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LEARNING OBJECTIVE: 1. That the student will understand the need for an efficient clinical and radiographic examination process that allows for the collection of clinically relevant information key concepts: process, efficiency, relevance, diagnosis, complexity, correlation with historical findings

1. THE CLINICAL EXAMINATION A systematic approach is very useful. If one performs the same steps in the same order, EVERY TIME, one is much less likely to forget a step and miss something. Particular attention to a specific area (eg. a tongue ulcer) is integrated into your habitual, systematic examination routine. The examination requires palpation as well as retraction and inspection ............... it is a hands on process. General Appearance (general health) robust .vs. feeble disability: colour: anxiety: with children distress: vitals: General Head & Neck neck stiffness: deformity Extra-Oral jaw alignment: retro .vs. prog .vs. orthognathic TMJ: clicks, pops, trismus muscles of mastications: muscle spasm, trismus muscles of facial expression: Bell's palsy arthritis, muscle spasm, eg. wheelchair bound flushed, pale, cyanotic level of, management, issue especially from pain, anxiety, etc. BP, pulse, respirations

lymph nodes: fixed skin of the face: tenderness lips: cheilitis

swelling, tenderness, mobile .vs. swelling, colour, induration, actinic change, Herpes, angular

Intra-Oral general appearance: mutilated dentition) restorative difficulty oral hygiene: contaminant in preservation state of restoration: experiences mucosal surfaces: white, red, purple, gingiva: generalized the tooth in question: extraction fracture....aspiration angulation: access and path of withdrawal condition of the teeth adjacent: access, choice of technique and instrumentation ... elevators or forceps only 2. THE RADIOGRAPHIC EXAMINATION In the usual clinical situation, the clinician orders the appropriate films and then correlates the radiographic information with the history and the clinical examination. The radiographic is also systematic, starting with a critique of the film(s) and proceeding from general to specific. number of teeth (intact .vs. Angle classification: Class I, II, III spacing / crowding: surgical or amount of potential surgical site an indication of the patient's interest open carious lesions broken restorations an indication of the patient's dental ulcerations, discolouration: yellow inflammation: localized .vs. recession: periodontal disease caries: will tooth fracture during restorations: likelihood of filling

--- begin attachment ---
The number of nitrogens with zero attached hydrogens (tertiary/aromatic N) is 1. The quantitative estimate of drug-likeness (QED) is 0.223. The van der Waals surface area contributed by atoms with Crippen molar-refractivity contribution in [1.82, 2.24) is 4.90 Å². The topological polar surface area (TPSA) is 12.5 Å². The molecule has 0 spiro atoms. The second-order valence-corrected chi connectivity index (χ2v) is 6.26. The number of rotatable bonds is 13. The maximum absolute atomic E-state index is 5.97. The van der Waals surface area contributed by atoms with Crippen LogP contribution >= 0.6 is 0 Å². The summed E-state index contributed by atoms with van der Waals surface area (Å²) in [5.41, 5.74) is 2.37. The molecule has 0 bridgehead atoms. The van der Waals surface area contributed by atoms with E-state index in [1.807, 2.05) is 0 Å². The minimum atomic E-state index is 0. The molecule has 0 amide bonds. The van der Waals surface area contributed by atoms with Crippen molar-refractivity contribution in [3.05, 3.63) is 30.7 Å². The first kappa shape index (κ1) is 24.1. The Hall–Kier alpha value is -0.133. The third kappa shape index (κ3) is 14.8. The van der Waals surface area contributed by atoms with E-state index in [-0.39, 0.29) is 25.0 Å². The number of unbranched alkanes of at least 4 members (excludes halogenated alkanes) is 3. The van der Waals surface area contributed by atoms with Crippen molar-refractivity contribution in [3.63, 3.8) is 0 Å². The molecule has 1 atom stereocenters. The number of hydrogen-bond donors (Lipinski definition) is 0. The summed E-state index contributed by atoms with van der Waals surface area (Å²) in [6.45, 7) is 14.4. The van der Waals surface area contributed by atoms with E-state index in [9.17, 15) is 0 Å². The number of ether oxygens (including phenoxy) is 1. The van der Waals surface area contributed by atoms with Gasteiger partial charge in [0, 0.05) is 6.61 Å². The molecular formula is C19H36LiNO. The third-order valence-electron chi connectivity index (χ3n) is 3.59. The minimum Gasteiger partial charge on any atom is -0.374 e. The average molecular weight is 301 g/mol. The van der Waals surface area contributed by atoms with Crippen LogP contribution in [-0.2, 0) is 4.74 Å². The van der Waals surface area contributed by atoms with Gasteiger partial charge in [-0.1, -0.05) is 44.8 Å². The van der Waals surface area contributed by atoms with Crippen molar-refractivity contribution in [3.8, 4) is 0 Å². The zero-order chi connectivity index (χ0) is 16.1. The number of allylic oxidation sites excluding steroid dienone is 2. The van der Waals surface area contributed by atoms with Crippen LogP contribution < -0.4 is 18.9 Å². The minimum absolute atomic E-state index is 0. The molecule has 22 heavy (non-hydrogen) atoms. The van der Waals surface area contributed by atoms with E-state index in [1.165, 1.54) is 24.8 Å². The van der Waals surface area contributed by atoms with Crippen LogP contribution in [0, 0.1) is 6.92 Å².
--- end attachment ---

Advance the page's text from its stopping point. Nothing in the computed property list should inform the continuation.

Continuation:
radiograph: lateral oblique, area examined normal anatomy:

type: extra .vs. intraoral, panoramic, periapical quality: exposure, focus, contrast, date: recent .vs. outdated context and orientation sinus floor, nasal floor, mandibular

canal, mental foramen adjacent teeth: caries, restorations, endodontics, periodontal disease, root proximity tooth in question: caries: occlusal, interproximal, root size: proximity to pulp restorations: crowns, large amalgams endodontics: brittleness and tendency for fracture periodontal disease: bone height & density, isolated pockets, furcation involvement, periapical radiolucency, perio-periapical combination root number: one .vs. two .vs. three .vs. more root morphology: slender, tapered, bulbous, straight, curved, dilacerated hypercementosis, ankylosis impactions: depth: level of crown, neck, root or apex of adjacent tooth angle: upright, mesio or disto angular, horizontal proximity of adjacent crown, root or apex amount of overlying bone: posterior mandible or ramus threat to normal structures: mandibular canal, mental foramen, sinus floor, tuberosity

In all cases, the clinician should correlate the clinical and radiographic information with the information gathered in the history taking process. In most cases, the findings of the clinical or radiographic examination will confirm or support the initial differential diagnosis established during history taking.